John D'Alessio
04 Nov 2010, 11:22
Does this line run through Laebanon Township? I understand a line runs behind my home and I'm trying to figure out which one.
Ellis Krott
05 Mar 2010, 08:35
Tidewater Pump Station In Rixford PA\r\nwas torn down in Sept 2006. In later years it was owned by Bradford Transit Company. Tidewater line was built by independent oil producers as Standard Oil would not take their oil in their lines. As a young boy I used to go to the pump station and watch the operators use the telegraph system to communicate with other stations on the line.
David Middlebrook
24 Aug 2009, 15:30
The pipeline that crossed Frank Beatty's farm was probably the Tidewater pipeline. The pipeline started in Rixford PA. It originally terminated in Williamsport PA, but by 1886 it had reached Bayonne NJ. The pipeline is now owned by Williams Tele-Communications and is now used as a conduit for fiber optic cable. The pipeline can be identified by rectangular orange signs at some road crossings (unfortunately not all road crossings are identified). There are also a few older signs that are identified as "Getty - Changewater NJ". Changewater NJ was the location of the last pumping station before Bayonne. There is a historical marker where the pipeline crosses the Lehigh River on a suspension bridge, (located in the Lehigh River Gorge State Park). Listed below are some of the major road crossings in NJ: Rt 31 (South of Washington NJ), Vernoy Rd North of Califon NJ), Liberty Corner Road (South of Mt. Horeb Rd), Washington Rd (South of Dunellen, NJ).
Richard Dean
14 Jun 2009, 14:17
Living in Butler NJ all my life and with family in the area since about 1829, I never knew about this pipeline until picking up a copy of "The Next Station" series that dealt with the NYS&W here in New Jersey. According to that book it followed the NYS&W between Newfoundland (Jefferson Township, Morris County) and Midland Park (Bergen county). I understand that sometime after the City of Newark established it's Pequannock Watershed in the 1880's, a leak caused contamination with Newark gaining a court order forcing Mr Rockefeller to build a bypass north and east through the present day Hewitt section of West Milford, Ringwood and Wanaque with it rejoining the established pipeline in Pompton Lakes. Some of the piers still exist where it crossed rivers and streams.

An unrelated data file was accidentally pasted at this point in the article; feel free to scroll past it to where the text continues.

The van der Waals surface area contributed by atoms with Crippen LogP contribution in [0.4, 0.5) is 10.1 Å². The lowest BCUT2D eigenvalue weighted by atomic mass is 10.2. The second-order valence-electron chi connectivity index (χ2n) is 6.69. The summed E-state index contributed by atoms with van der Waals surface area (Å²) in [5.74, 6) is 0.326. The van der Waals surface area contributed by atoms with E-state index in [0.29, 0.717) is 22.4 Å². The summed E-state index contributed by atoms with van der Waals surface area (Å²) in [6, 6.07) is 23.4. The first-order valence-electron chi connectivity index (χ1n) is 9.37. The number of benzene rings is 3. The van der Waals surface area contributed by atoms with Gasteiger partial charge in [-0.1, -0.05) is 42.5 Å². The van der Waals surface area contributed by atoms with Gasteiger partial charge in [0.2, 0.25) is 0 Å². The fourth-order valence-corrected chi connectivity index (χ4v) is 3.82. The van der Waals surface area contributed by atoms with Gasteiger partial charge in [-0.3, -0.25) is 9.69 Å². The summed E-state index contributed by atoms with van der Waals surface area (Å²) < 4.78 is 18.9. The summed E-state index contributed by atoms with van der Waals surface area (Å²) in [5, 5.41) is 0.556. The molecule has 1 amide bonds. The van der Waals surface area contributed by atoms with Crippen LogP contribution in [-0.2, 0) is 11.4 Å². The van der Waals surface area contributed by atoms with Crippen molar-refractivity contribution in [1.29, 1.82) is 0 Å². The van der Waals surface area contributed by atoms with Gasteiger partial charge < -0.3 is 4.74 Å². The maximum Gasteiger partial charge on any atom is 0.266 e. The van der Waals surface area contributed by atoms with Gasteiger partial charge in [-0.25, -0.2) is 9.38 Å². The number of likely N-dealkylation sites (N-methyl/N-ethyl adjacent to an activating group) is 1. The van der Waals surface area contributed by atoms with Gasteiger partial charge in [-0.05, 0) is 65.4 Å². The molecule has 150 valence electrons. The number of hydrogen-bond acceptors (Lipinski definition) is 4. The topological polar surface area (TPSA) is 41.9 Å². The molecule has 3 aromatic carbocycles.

Frank S. Beatty
15 May 2009, 06:39
I grew up on a 180 acre farm between Liberty Corner & Pluckamin NJ. We had an East West Pipeline through the southern part of the farm, It must have come through Far Hills or Bedminster. About 1935 crews came threw and refurbished the line. I was about 8 or 10 at the time. Thought this might be of interest,
brenda
01 Sep 2008, 21:51
hi,i'm looking for information about how road crossings are built over a pipeline,how the pipe is protected
Dudley Warner
07 Jul 2008, 11:47
I am looking for information about other (ie Texas-Eastern)pipelines in Bayonne, NJ. Can you sugest potential resources for investigating abandoned pipelines?
nat hendricks
28 Apr 2008, 07:42
Good morning... Do you have any more information on the National Transit Pipeline. Construction, route maps, further pollution etc.\r\n\r\nThanks. \r\n\r\nNat Hendricks\r\n336 State St\r\nBrooklyn, NY 11217\r\n\r\nTel: 718.834.1010
steve schiefer
06 Feb 2008, 17:17
Could you tell me if this pipeline came down the Susquehanna railroad right of way.If it did where did it start on the NYS&W RR. and where did it leave. I seen a building on route 97 in the town of Cochton, NY. I was told this a oil pump station this sits along the old ERIE RR main line.is this part of the pipeline.\r\nThanks-- Steve Schiefer